Can our rabid skeptic get any worse? Let’s talk about it on Deeper Waters.
It’s been awhile since we’ve continued these series as other pressing issues came up, but now it’s time to return to look at the great red flag that our skeptic, who does not deserve to be named, has brought forward.
“6)…100% FACT: we have nothing close to an original of any gospel book (besides a single fragment from the 1st century and a dozen or so from the 2nd century one has to around 200 AD before we get any real readings from the gospels) …RED FLAG!!!!”
We eagerly await to find how this standard will be met in other works of ancient history. Do we have an original of Tacitus? Not at all. In fact, we know from what we have that some of the material that Tacitus wrote is missing, yet what we have is seen as accurate. Those who have seen the charts on the NT in comparison to other ancient works know that the NT stands out above the others.
For the NT, we have more copies of the manuscripts than we do any other work. We have more copies in more languages. We have more copies in more languages closer to the time that they were written than we do any other ancient work. In fact, the textual evidence we have for the NT is best described as “an embarrassment of riches.”
Of course, this does not mean anything per se about the content of the NT. That a work has been handed down accurately does not mean that the content of that work is thereby true. Unfortunately, I have seen several who have made this claim, but I have not seen anyone who is an apologist making this sort of argument. It is a straw man that is put forward by skeptics.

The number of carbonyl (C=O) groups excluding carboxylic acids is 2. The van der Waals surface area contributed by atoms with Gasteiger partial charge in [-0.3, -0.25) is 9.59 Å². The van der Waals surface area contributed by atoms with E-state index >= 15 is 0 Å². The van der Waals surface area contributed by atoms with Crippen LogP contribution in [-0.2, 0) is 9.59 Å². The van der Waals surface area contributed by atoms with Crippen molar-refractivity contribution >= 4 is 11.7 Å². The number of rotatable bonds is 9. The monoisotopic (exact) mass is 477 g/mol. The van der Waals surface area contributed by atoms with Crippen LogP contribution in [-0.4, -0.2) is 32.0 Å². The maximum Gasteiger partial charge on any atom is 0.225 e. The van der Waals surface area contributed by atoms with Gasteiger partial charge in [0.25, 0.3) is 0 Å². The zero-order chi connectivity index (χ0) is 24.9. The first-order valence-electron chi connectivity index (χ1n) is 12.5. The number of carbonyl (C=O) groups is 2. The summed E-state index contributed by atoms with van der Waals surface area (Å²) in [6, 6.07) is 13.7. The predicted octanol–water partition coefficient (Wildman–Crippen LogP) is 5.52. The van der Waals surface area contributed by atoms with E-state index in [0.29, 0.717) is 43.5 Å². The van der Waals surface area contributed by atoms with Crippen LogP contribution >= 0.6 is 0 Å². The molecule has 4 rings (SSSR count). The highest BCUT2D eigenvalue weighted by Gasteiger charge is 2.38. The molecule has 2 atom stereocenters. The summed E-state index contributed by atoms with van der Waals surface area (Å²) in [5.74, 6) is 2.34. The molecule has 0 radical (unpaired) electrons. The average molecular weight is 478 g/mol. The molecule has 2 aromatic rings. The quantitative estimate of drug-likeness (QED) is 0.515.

If our critic wishes to make much of this kind of claim, then we need to see why it is that he can accept the accounts of Plutarch, Tacitus, Polybius, or any other ancient work as being handed down accurately when we do not have the evidence that we do for the NT with them.
Our critic could also bear to read some works on textual criticism. In fact, even those who are already Christians should read some works on textual criticism. Of course, for the skeptical side, there is Bart Ehrman and anyone who is wanting to get to read both sides should read Ehrman, but there should be other works that are read.
For instance, one could read “A Student’s Guide To Textual Criticism of the Bible” by Paul Wegner. In fact, if I could just recommend one book on the topic, this would be it. Other works include those by Metzger on textual criticism and The Reliability of the New Testament edited by Stewart which features a debate between Bart Ehrman and Daniel Wallace, who is one of the leading if not THE leading conservative NT textual critic today.
We also recommend the work of JPH on this same objection here.